Research Paper: King David's Influence on Jerusalem

Pages: 5 (1250 words)  ·  Bibliography Sources: 3  ·  Level: College Senior  ·  Topic: History - Israel  ·  Buy This Paper

King David's Influence On Jerusalem

The city of Jerusalem is one of the world's oldest and most highly prized urban centers. It plays a starring role in Judaism, Christianity, and Islam. It has been the source of battle for millennia, with many of those wars fought to retain or capture control of the city itself. Jerusalem is both tangible and symbolic; it is itself a beautiful historical site and it stands as an icon for religious identity. King David, one of the earliest Kings of that city, had a lasting influence on Jerusalem. Through history, religion, mythology, and politics, the legacy of King David remains active three thousand years after he ruled the city of Jerusalem.

King David in the Bible

According to the Books of Samuel, David lived approximately 3,000 years ago. He was the second king of Israel, and is depicted as being fundamentally powerful and ethically righteous. While he is known for many things, including his battle with Goliath and his adulterous affair with Bathsheba, he is perhaps most importantly remembered for his many years spent ruling Jerusalem.

David came to Jerusalem following many battles. He conquered the city that was then called Jebus, and made it his capitol. To solidify his rule, David brought the Ark of the Covenant to Jerusalem, with the intent of building a temple there to permanently hold that holy object. God forbade this action, since David was a warrior and the building of a temple must fall to a man of peace. Although the temple would not be built until many years later -- when David's son Solomon completed the task -- the "house of David" was established for eternity. Later in his life, when he is bedridden, David issued his final wishes that his ancestors would inherit his throne forever. He was buried in the City of David, a palace adjacent to the Temple Mount in Jerusalem, after 33 years of rule over that city.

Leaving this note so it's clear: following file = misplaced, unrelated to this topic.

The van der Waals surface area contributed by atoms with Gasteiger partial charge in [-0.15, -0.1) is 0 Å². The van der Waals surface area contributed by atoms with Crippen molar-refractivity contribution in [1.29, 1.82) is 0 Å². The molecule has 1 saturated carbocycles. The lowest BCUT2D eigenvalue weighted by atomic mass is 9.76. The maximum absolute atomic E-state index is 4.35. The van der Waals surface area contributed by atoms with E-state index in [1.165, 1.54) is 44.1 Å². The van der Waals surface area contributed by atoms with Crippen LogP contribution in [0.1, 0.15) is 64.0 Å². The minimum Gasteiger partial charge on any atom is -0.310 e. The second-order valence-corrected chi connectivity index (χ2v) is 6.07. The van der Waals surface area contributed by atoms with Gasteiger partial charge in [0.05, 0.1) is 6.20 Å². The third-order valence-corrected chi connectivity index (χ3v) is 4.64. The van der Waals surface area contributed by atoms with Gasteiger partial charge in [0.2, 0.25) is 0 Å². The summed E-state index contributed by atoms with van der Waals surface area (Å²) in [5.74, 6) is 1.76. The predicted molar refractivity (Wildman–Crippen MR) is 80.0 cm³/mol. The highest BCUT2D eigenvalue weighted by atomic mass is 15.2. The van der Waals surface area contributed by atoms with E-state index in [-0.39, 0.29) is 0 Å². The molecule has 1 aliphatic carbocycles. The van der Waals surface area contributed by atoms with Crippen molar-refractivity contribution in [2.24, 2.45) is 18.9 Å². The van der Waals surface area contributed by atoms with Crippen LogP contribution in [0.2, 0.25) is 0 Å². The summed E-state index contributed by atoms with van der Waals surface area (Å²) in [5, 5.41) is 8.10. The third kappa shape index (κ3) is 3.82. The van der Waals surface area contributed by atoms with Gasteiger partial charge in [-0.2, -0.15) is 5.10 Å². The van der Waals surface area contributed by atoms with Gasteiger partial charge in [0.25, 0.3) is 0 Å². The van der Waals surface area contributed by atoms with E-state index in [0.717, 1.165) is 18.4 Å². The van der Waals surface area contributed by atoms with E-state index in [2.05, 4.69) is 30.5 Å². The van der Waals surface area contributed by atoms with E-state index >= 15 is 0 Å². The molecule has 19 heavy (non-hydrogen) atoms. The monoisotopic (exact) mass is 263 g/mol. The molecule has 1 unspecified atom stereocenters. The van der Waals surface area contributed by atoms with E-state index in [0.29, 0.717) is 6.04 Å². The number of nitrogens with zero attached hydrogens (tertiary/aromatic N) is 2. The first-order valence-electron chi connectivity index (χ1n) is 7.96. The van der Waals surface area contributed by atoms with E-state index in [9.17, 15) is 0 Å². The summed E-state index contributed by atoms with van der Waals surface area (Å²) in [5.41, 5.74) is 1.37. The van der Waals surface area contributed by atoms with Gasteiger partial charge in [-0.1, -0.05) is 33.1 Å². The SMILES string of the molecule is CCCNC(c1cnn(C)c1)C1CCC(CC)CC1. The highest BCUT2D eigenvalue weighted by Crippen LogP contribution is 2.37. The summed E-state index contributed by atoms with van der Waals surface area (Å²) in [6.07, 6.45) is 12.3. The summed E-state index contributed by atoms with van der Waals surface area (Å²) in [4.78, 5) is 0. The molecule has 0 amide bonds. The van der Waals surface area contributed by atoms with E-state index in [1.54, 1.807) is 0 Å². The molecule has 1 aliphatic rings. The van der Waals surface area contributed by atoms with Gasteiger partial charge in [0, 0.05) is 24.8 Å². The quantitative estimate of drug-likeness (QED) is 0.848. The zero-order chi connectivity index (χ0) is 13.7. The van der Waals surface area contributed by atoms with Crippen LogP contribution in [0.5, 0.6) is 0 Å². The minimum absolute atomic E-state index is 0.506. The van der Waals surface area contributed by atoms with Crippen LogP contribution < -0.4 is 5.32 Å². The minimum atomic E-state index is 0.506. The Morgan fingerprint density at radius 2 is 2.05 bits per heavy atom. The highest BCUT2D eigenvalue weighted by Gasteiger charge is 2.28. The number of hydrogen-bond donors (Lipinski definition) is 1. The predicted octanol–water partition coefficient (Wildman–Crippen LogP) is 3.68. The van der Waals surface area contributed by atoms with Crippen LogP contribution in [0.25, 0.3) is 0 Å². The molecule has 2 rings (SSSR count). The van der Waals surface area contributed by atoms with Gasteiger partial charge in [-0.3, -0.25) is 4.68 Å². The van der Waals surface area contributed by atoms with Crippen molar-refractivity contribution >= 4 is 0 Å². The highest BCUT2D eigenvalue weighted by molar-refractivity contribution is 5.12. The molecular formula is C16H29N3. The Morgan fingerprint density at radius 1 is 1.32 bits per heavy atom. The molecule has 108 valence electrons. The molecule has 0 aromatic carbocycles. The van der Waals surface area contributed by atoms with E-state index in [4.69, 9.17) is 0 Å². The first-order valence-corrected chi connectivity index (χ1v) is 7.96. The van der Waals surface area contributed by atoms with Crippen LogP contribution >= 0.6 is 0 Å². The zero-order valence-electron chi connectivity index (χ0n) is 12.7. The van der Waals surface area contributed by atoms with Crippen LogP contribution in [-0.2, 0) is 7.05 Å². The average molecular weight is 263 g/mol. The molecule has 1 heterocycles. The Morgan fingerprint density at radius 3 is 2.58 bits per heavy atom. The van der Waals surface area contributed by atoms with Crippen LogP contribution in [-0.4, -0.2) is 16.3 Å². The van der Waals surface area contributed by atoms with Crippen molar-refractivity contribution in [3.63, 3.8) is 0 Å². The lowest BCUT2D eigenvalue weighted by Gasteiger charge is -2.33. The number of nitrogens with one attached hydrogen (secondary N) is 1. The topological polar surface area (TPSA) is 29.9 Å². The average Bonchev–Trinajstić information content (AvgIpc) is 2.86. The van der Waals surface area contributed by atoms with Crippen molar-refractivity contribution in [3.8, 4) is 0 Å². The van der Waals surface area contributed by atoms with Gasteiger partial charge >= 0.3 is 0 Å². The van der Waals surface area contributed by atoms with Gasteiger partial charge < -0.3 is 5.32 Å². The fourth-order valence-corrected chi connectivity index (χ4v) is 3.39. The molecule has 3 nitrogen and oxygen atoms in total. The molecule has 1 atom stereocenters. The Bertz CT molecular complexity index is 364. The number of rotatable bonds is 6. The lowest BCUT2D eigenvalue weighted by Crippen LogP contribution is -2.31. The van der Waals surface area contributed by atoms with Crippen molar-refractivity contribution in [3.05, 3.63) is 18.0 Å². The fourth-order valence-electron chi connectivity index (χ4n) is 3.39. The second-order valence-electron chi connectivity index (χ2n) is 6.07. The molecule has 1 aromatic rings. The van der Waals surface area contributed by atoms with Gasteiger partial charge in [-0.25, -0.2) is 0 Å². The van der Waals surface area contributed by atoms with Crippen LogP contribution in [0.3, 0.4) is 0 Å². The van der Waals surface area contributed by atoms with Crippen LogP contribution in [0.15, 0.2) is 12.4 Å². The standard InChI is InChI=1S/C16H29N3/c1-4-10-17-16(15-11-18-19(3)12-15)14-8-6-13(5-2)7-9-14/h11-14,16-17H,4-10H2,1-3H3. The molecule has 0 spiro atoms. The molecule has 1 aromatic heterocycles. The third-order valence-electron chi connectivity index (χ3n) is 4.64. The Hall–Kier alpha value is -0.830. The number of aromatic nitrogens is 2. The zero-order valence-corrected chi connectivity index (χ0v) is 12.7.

To this day, many observant Jews believe that their Messiah will be a descendent of David's. Moses Maimonides (also known as Rabram) was a Rabbi in the middle ages. He sought to integrate Jewish thinking and became a revered spiritual leader. For him, the ideal messiah will "arise and restore the kingdom of David to its original state." (Ariel, 1995: 230). Thus, David's time ruling over Jerusalem is still idealized and yearned for in many modern Jewish circles.

While the story of David as presented in the New Testament may be seen superficially as the "classic bandit tale" (Finelstein, 2003: 32), it has been studied and interpreted well beyond its entertainment value. David's legacy in Jerusalem is religious, political, and even infra-structural. He established the city of Jerusalem as a Jewish center, and attempted to build a temple there to commemorate that orientation. He ruled the city as a politician, employing the Jebusites who were there when he arrived. He built the City of David, which remains an important stop on tours of Jerusalem. Essentially, he "established the religious foundations of ancient Israel, and created an effective monarchy that unified the religious, military, judicial, and political apparatus of the nation," (Ariel, 1995: 213). With Jerusalem as the nation's capitol city, David initiated a chain of history in which that prized city would be the focus of much consternation.

King David in History

Many researchers, including archaeologists and historians, have sought to corroborate the Biblical account of King David in Jerusalem. They have had difficulty narrowing down a precise date for his conquest although most place it sometime in the 10th century BCE (Gavron, 2003). Until 1993, there was no solid evidence for the existence of King David outside of religious texts. However, in that year a team of archeologists uncovered… [END OF PREVIEW]

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King David's Influence on Jerusalem.  (2010, April 12).  Retrieved August 23, 2019, from

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"King David's Influence on Jerusalem."  April 12, 2010.  Accessed August 23, 2019.